Weaknesses: Boyd Bell, CEO of Useful Rocket Science, writes, “RPA does … have its limitations. As early robotics adopters learned 30+ years ago, these technologies fail when asked to work on complex tasks. It doesn’t work for shades of gray and processes involving a lot of individual decisions, but rather excels on simple tasks or a series of tasks where there is no interpretation required.”
Opportunities: Grensing-Pophal notes, “The pandemic has pointed to one critical opportunity of RPA: the ability to remain productive despite staffing shortages and a dispersed workforce.” Joel Snyder (@joelsnyder), a senior IT consultant, writes, “RPA succeeds best when the scope and steps of the process can be tightly defined, and when you take the time to carefully define each step before starting to automate anything. RPA projects should start with the fast, easy wins before moving to more complicated processes that are more difficult to automate.” RPA implementation efforts present the opportunity to make processes better. Snyder explains, “RPA does not require re-engineering and refactoring business processes, but it doesn’t fit well into every process. Before starting, ask how a specific process can be simplified and improved and how it can be optimized when a robot will be doing most of the work.”
Threats: Grensing-Pophal cautions, “Be prepared for negative backlash from employees concerned about being ‘replaced by robots.’ There is growing evidence that automation won’t steal jobs but instead will make them better.” There is also a risk that implementing RPA could backfire. Bill Gates (@BillGates) once noted, “The first rule of any technology used in a business is that automation applied to an efficient operation will magnify the efficiency. The second is that automation applied to an inefficient operation will magnify the inefficiency.”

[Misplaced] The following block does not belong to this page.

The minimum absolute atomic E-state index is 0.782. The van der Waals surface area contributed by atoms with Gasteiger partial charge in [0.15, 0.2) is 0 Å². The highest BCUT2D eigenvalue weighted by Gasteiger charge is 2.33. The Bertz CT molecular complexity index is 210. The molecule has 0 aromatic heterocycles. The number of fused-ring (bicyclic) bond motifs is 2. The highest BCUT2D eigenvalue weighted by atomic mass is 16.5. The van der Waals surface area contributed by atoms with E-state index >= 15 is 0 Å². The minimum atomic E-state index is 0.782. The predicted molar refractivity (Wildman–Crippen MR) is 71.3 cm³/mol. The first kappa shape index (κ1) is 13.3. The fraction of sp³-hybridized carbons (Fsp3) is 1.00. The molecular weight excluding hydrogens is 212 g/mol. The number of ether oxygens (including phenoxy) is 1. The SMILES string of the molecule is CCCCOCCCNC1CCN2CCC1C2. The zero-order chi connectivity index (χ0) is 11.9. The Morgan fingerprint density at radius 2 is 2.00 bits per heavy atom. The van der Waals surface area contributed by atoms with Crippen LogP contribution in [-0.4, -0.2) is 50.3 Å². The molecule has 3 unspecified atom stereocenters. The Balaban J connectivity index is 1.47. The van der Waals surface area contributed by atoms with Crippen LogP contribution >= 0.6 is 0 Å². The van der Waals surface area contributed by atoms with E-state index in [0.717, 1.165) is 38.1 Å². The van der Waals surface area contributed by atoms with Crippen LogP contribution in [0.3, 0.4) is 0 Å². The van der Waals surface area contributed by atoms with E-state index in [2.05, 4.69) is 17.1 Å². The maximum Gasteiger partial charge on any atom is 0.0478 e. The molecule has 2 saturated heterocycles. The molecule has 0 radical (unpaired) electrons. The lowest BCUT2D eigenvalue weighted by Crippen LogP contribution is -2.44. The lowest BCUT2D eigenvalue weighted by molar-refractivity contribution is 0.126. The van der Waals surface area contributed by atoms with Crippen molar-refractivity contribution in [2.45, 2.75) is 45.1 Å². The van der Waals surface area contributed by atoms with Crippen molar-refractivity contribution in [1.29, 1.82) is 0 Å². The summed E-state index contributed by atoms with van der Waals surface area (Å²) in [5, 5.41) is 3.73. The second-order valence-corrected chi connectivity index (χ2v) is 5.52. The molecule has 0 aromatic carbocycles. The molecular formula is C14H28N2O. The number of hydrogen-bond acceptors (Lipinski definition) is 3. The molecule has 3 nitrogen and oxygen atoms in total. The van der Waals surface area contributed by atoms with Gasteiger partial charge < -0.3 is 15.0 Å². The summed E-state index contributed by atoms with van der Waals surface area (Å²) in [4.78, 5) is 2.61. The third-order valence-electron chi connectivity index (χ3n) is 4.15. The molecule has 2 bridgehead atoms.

Conor Wallace, a business analyst at Deloitte, notes, “One of the huge misconceptions is that staff are redundant with the introduction of RPA. It’s a common pushback we get from staff when working within an organization. RPA is a very powerful tool but there are many examples of processes that RPA cannot automate. I see RPA working best alongside people, and the majority of us would only be happy to concentrate on the more complicated and challenging daily tasks that require cognitive thinking rather than the repetitive and straightforward tasks!”
Keeping in mind that not every process can or should be automated, and that RPA is great for tasks that are rules-based, structured, and repetitive, there are, occasionally, requirements for more advanced automation technologies. Michael Berthold (@MRBerthold), CEO and co-founder at KNIME, notes, “Current trends are indicating that there’s much more that can be done with RPA — especially when combined with data science.” He adds, “An increasing number of automated processes are dealing with data. In many cases, RPA programs are doing less pointing and clicking for humans and more downloading, sorting, combining, and even manipulating data. In the more advanced cases, the RPA programs are invoking machine learning models and adding the resulting predictions to the process automation. Rather than simply help speed up a process, data science can be used inside the process to execute tasks more intelligently.”